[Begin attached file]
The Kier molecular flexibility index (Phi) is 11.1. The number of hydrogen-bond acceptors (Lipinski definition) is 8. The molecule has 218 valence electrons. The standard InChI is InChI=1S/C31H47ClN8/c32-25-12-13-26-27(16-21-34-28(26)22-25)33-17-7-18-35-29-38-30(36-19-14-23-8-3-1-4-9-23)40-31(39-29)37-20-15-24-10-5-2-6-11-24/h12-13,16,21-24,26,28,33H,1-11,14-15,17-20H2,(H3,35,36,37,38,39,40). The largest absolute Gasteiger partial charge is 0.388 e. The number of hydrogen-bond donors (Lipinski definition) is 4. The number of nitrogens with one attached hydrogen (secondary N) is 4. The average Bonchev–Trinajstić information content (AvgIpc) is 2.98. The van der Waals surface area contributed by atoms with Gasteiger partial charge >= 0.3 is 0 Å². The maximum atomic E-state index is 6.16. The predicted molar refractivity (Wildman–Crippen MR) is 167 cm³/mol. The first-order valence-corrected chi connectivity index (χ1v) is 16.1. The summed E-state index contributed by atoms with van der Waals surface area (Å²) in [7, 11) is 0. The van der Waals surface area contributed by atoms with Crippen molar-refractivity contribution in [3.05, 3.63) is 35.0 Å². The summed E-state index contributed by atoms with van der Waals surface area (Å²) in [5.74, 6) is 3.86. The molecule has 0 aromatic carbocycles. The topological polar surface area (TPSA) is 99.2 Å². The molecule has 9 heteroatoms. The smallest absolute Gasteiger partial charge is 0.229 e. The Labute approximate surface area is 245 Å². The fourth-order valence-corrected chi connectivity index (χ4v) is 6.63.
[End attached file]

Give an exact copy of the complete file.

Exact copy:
The Kier molecular flexibility index (Phi) is 11.1. The number of hydrogen-bond acceptors (Lipinski definition) is 8. The molecule has 218 valence electrons. The standard InChI is InChI=1S/C31H47ClN8/c32-25-12-13-26-27(16-21-34-28(26)22-25)33-17-7-18-35-29-38-30(36-19-14-23-8-3-1-4-9-23)40-31(39-29)37-20-15-24-10-5-2-6-11-24/h12-13,16,21-24,26,28,33H,1-11,14-15,17-20H2,(H3,35,36,37,38,39,40). The largest absolute Gasteiger partial charge is 0.388 e. The number of hydrogen-bond donors (Lipinski definition) is 4. The number of nitrogens with one attached hydrogen (secondary N) is 4. The average Bonchev–Trinajstić information content (AvgIpc) is 2.98. The van der Waals surface area contributed by atoms with Gasteiger partial charge >= 0.3 is 0 Å². The maximum atomic E-state index is 6.16. The predicted molar refractivity (Wildman–Crippen MR) is 167 cm³/mol. The first-order valence-corrected chi connectivity index (χ1v) is 16.1. The summed E-state index contributed by atoms with van der Waals surface area (Å²) in [7, 11) is 0. The van der Waals surface area contributed by atoms with Crippen molar-refractivity contribution in [3.05, 3.63) is 35.0 Å². The summed E-state index contributed by atoms with van der Waals surface area (Å²) in [5.74, 6) is 3.86. The molecule has 0 aromatic carbocycles. The topological polar surface area (TPSA) is 99.2 Å². The molecule has 9 heteroatoms. The smallest absolute Gasteiger partial charge is 0.229 e. The Labute approximate surface area is 245 Å². The fourth-order valence-corrected chi connectivity index (χ4v) is 6.63.